The Ecuadorian newspaper El Universo recently exposed a network of 140 rehab centers in Ecuador that promise to cure homosexuality. In the article entitled “Prayer and seclusion to ‘cure’ gays,” reporters Maria Alejandra Torres and Marjorie Ortiz interviewed a 22-year-old transgendered woman named Chiqui. 

She told the paper, “My father paid $1,000 to have me locked up in a clinic because he wanted me to change. Four men practically kidnapped me on the street. They locked myself and three other homosexuals in a room so small that we could only stand. When I tried to escape, they hit me until they broke my nose. They’d ask if I was a man or a woman, they’d take our pants down, they’d throw water between our legs and would put live cables to shock us with electricity.”

Most of the clinics deny any wrongdoing, but others are up front about their desire to change gay men and lesbians. Evangelical leader Balerico Estacio told the reporters, “Their bodies are invaded by demons. The natural self does not understand them, even if it’s psychological. Nothing can be done for them if it’s not from God’s spirit.”

Victoria Neilson believes that in many countries around the world the LGBT rights movement is literally decades behind where it is in the U.S., and she thinks that religion plays a big part in this.

“It does often seem that the more religion is entwined with government, the more likely that homophobia will exist, whether the country is fundamentalist Muslim or conservative Catholic. There are exceptions, though, like Catholic Spain, who is a real leader on LGBT rights, and secular Cuba, who has a very bad record,” says Neilson.

Rebecca Flynn, the regional director for Basic Rights Oregon in Eugene, says that the bad things done to LGBT people in other countries do not represent how the Latin American community as a whole thinks or feels.

“The Latino community here in Eugene and the surrounding areas have always been so supportive of the LGBT community. They understand that it is important for marginal communities to work together,” Flynn says.

Mancheno filed for asylum last month, and he also met with the asylum officer who will decide his case. Since 1994, U.S. immigration law has recognized persecution on account of sexual orientation as grounds for asylum. Transgender individuals and HIV-positive individuals have also won asylum cases. An asylum seeker must prove that he or she has suffered past persecution and/or has a well-founded fear of future persecution, which means harm has to have been inflicted either directly by the government or by other individuals whom the government can not or will not control.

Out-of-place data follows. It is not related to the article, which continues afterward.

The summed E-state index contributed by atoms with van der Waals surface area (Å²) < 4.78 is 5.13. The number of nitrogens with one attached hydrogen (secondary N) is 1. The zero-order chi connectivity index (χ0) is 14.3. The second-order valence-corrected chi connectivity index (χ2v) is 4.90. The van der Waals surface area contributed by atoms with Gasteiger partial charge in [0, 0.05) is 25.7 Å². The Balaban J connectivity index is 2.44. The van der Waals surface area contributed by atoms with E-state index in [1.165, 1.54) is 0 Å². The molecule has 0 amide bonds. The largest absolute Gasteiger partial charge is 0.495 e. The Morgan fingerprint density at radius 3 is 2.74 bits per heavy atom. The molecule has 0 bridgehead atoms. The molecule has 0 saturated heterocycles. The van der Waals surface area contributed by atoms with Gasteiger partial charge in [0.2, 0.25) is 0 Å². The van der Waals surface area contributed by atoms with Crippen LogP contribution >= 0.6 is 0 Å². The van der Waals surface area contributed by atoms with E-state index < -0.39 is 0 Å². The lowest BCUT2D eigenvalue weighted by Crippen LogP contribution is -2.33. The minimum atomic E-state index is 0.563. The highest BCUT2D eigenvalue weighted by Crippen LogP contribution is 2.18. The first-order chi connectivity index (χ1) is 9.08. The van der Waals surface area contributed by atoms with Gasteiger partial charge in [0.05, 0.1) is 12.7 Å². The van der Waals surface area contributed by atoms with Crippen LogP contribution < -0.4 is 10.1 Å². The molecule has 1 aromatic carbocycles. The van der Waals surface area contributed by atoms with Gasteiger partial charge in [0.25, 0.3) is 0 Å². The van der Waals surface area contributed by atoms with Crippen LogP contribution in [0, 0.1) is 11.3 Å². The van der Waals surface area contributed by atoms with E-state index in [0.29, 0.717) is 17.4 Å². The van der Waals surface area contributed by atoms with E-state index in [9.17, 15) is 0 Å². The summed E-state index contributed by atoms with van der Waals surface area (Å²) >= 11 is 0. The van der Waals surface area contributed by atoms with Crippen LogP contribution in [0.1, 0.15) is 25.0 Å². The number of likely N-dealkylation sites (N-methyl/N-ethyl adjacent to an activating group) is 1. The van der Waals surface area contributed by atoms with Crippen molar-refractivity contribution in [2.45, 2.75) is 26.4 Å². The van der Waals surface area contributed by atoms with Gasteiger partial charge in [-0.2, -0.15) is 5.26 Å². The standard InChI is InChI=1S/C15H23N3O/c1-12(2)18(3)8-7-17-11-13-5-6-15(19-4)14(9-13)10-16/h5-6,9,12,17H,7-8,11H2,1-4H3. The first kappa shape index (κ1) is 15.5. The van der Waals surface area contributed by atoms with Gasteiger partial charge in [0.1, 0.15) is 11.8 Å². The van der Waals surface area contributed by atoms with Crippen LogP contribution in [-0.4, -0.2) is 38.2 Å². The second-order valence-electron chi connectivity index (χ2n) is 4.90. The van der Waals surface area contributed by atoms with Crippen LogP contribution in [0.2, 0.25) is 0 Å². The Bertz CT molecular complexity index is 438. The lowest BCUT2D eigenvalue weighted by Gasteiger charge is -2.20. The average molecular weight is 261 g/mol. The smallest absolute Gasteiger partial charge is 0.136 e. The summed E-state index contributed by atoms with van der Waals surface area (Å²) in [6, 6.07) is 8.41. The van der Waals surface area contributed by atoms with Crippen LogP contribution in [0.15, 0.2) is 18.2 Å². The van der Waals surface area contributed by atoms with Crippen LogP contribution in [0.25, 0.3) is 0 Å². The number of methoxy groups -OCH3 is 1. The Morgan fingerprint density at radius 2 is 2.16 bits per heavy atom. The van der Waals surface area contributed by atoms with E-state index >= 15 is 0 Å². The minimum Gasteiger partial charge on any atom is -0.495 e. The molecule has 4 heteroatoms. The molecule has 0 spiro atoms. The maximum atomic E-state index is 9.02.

According to Calla Devlin, director of communications at the National Center for Lesbian Rights (NCLR), Mancheno is not unique in his fight to gain asylum. The NCLR won asylum for 10 people last year. Their clients come from countries all over the world. Currently, NCLR has pending cases for gay men from Pakistan and Egypt, and asylum was recently granted for a transgendered Guatemalan woman and a lesbian from Mexico.

But not every case the NCLR takes has a happy ending. A gay man from Zimbabwe was denied asylum for the second time a while back. The Zimbabwe man, known as W.K., was imprisoned as a teenager for being gay and suffered harassment and abuse from local authorities and neighbors, including being shot with an electric wire. Robert Mugabe, the current president of Zimbabwe, is one of the most notoriously anti-gay leaders in the world. He has called lesbians and gay men “worse than dogs and pigs” and promised that he will do “everything he can” to eliminate them from Zimbabwean society. An immigration judge denied W.K.’s petition for asylum and ordered him removed to Zimbabwe on March 23, 2006.

LGBT asylum trends in the United States are closely linked with the domestic political, social and legal climate surrounding gays and lesbians, according to the Council on Foreign Relations. So where the U.S. is in terms of LGBT rights at the time makes a big difference to whether or not the asylum case is approved, which basically translates to: The U.S. president plays a large part in whether these types of cases are approved.

Mancheno’s lawyer Gwynne Skinner thinks he has a strong case. “He has suffered persecution from his family and the police, and cases similar to his have been approved in the past,” says Skinner, who is an assistant professor of clinical law at Willamette University.

Mancheno should find out in a couple of months whether his request for asylum has been approved. Until that time, he is trying to put all of his energy and focus into school and enjoy the time he has in Oregon. He has taken a trip to the Oregon Coast, the desert in Eastern Oregon and Crater Lake, and for the first ever he got to experience snow and the phenomenon that we call the Eugene Celebration. He loves Oregon and says he would be lucky to call this state his home, but a piece of him will forever be linked to the rich culture, generous people and exotic landscapes in Ecuador.

“I just wish that more people in my home country, especially religious leaders, and all over the world would stop thinking that people who are gay are going to hell or are bad people,” Mancheno says. “Legislation can change because it is fashionable to be more progressive, but it will still take a couple of decades for people to understand that ‘all men/women are born equal,’” he adds.

“If I get asylum, I will be glad to call Obama my president, but I still feel that we can’t always rely on our president to implement change. It is up to community members to make big changes with small steps.”